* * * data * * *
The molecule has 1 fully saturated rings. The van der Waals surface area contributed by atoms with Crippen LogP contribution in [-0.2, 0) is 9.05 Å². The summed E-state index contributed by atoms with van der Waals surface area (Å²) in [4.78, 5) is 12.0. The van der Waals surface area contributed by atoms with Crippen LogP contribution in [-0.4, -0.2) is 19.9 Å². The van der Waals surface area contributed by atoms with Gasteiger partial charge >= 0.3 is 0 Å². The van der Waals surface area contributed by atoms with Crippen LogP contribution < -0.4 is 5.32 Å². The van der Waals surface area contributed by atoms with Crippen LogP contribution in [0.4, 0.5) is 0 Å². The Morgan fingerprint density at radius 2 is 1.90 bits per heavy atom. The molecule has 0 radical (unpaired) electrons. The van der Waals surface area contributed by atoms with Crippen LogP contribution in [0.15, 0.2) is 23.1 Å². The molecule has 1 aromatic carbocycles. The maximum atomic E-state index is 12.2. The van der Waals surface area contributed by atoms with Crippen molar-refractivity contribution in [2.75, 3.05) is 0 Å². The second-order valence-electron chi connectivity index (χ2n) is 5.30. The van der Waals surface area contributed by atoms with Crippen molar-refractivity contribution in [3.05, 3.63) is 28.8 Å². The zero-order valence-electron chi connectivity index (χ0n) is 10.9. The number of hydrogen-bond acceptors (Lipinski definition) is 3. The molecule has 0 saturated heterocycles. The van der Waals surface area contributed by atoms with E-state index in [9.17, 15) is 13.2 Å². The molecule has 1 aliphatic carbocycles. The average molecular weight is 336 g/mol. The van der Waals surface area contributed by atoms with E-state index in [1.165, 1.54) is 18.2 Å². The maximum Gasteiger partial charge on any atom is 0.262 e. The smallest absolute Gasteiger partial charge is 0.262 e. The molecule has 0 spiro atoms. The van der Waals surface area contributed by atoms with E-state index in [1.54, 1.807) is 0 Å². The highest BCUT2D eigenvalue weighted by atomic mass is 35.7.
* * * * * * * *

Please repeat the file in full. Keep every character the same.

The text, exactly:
The molecule has 1 fully saturated rings. The van der Waals surface area contributed by atoms with Crippen LogP contribution in [-0.2, 0) is 9.05 Å². The summed E-state index contributed by atoms with van der Waals surface area (Å²) in [4.78, 5) is 12.0. The van der Waals surface area contributed by atoms with Crippen LogP contribution in [-0.4, -0.2) is 19.9 Å². The van der Waals surface area contributed by atoms with Gasteiger partial charge >= 0.3 is 0 Å². The van der Waals surface area contributed by atoms with Crippen LogP contribution < -0.4 is 5.32 Å². The van der Waals surface area contributed by atoms with Crippen LogP contribution in [0.4, 0.5) is 0 Å². The Morgan fingerprint density at radius 2 is 1.90 bits per heavy atom. The molecule has 0 radical (unpaired) electrons. The van der Waals surface area contributed by atoms with Crippen LogP contribution in [0.15, 0.2) is 23.1 Å². The molecule has 1 aromatic carbocycles. The maximum atomic E-state index is 12.2. The van der Waals surface area contributed by atoms with Crippen molar-refractivity contribution in [2.75, 3.05) is 0 Å². The second-order valence-electron chi connectivity index (χ2n) is 5.30. The van der Waals surface area contributed by atoms with Crippen molar-refractivity contribution in [3.05, 3.63) is 28.8 Å². The zero-order valence-electron chi connectivity index (χ0n) is 10.9. The number of hydrogen-bond acceptors (Lipinski definition) is 3. The molecule has 0 saturated heterocycles. The van der Waals surface area contributed by atoms with E-state index in [9.17, 15) is 13.2 Å². The molecule has 1 aliphatic carbocycles. The average molecular weight is 336 g/mol. The van der Waals surface area contributed by atoms with E-state index in [1.165, 1.54) is 18.2 Å². The maximum Gasteiger partial charge on any atom is 0.262 e. The smallest absolute Gasteiger partial charge is 0.262 e. The molecule has 0 spiro atoms. The van der Waals surface area contributed by atoms with E-state index in [1.54, 1.807) is 0 Å². The highest BCUT2D eigenvalue weighted by atomic mass is 35.7.